New York Film Fest: Miles Teller on 'Whiplash' Jazz Demands, J.K. Simmons' Jabs and Downtown L.A.
"I had done a bunch of movies back-to-back, and I had three weeks off in between — blah, blah, blah, I'm very grateful to be working, I'm happy for the work"
Whiplash is jam-packed with high notes and drumroll-worthy moments, but Miles Teller has a favorite scene: "When J.K. Simmons slaps me in the face, because he hits like a girl!" he joked to The Hollywood Reporter on Sunday night at its New York Film Festival premiere. The particular moment, which has the arts professor testing the aspiring jazz drummer's abilities with tempo, is the audience's first introduction to the extent of Simmons' berating in the band room. It wasn't an emotional stretch for Simmons, who joked on the red carpet that he got so angry after "just driving to work and bottling up the road rage in L.A."
With Sony Pictures Classics co-presidents Michael Barker and Tom Bernard in attendance, Chazelle introduced the film alongside producers Jason Blum, Helen Estabrook, Couper Samuelson, David Lancaster, Nicholas Britell and composer Justin Hurwitz. After a standing ovation from the audience inside Lincoln Center's Alice Tully Hall, Chazelle, Teller and Simmons elaborated on the 19-day shoot during a post-screening Q&A (with Ethan Hawke stopping in for a listen).
Repeating some of his explanations from his chat with the press, the writer-director first recounted how the film was inspired by his high-school jazz band experience. "It was my life for a few years and I still have nightmares about it," he laughed, recalling with a bit of a bias, "conductors tend to have a special thing against drummers because it seems to be less demanding than instruments that actually play notes, and everyone thinks they can do it. ... And yet, the entire band falls apart without one, and a bad drummer sticks out like a sore thumb."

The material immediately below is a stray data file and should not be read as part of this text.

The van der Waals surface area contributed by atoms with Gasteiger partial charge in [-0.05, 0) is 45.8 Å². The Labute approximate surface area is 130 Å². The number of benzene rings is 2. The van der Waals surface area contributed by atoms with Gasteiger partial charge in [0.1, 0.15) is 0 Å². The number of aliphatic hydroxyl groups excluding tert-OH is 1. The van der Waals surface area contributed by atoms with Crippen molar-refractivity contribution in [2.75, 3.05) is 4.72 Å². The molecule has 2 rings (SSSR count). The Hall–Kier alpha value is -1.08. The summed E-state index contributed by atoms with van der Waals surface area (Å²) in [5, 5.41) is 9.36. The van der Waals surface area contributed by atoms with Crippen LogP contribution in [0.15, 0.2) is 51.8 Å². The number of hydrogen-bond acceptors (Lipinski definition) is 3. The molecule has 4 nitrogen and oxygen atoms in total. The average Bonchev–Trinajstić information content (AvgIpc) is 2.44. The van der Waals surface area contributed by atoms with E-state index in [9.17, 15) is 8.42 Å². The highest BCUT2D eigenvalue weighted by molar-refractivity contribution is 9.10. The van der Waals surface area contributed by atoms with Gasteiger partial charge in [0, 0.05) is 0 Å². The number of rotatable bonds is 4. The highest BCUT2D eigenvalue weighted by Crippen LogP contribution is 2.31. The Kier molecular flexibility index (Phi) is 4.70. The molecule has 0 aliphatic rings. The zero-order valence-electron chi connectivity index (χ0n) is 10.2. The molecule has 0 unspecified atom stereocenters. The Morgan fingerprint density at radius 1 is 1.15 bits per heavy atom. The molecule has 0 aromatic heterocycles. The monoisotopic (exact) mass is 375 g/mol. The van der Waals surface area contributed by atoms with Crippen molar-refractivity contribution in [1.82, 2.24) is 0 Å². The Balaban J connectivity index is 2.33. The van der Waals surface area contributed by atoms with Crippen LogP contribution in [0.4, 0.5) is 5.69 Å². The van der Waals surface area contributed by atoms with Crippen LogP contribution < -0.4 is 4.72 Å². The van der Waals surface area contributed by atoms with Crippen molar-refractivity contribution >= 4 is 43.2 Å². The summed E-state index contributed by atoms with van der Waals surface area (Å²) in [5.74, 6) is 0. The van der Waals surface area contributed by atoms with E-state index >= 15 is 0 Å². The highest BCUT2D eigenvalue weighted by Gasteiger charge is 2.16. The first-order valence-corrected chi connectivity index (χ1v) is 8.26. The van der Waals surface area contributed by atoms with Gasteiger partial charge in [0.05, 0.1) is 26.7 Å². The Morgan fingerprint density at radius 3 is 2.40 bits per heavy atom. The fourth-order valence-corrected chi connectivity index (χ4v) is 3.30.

The inherently "violent" instrument, though restricting the actor's space to move, presented an attractive challenge in itself for Chazelle: "I wanted to make a movie about drums that felt as kinetic as a dance movie, a boxing movie or an action movie, really." He has always been a fan of Simmons and wanted to play his recent work "on its head a little bit, this sweet paternal figure that goes nuts."
Chazelle said he immediately eyed Teller for the protagonist after watching "a new actor arrived fully formed" in the 2010 film Rabbit Hole, and Teller joked that the director was actually offering the lead to other actors. In light of his recent interview misstep in which he said he took Divergent "for business reasons," the actor carefully clarified with pauses, "[My agent] gave me the script after I had done a bunch of movies back-to-back, and I had three weeks off in between — blah, blah, blah, I'm very grateful to be working, I'm happy for the work," he laughed. "A lot of it is, I don’t want somebody else to do this. Even if you're tired, I don’t want somebody else to get this opportunity."
Despite his ten years of rock-band drumming experience, "with jazz music, you might as well have been starting from scratch," explained Teller, due to the genre's rhythms and techniques. "I felt like I was never gonna get it because I didn't have that kind of dexterity with my left hand." Chazelle first walked Teller through the basics in the actor's basement, and then he had four-hour lessons multiple times a week. Still, the director recalled that upon hearing the audio for Andrew's final drum solo, Teller sent Chazelle a two-word email that read, "Holy f—."
What wasn't a concern for Teller? "Because I'm playing the drums, I'm not worried about my face, ever!" he laughed, reenacting his own strained facial expressions in the film. "I didn't know I was in a close up at all. I really was so unaware!"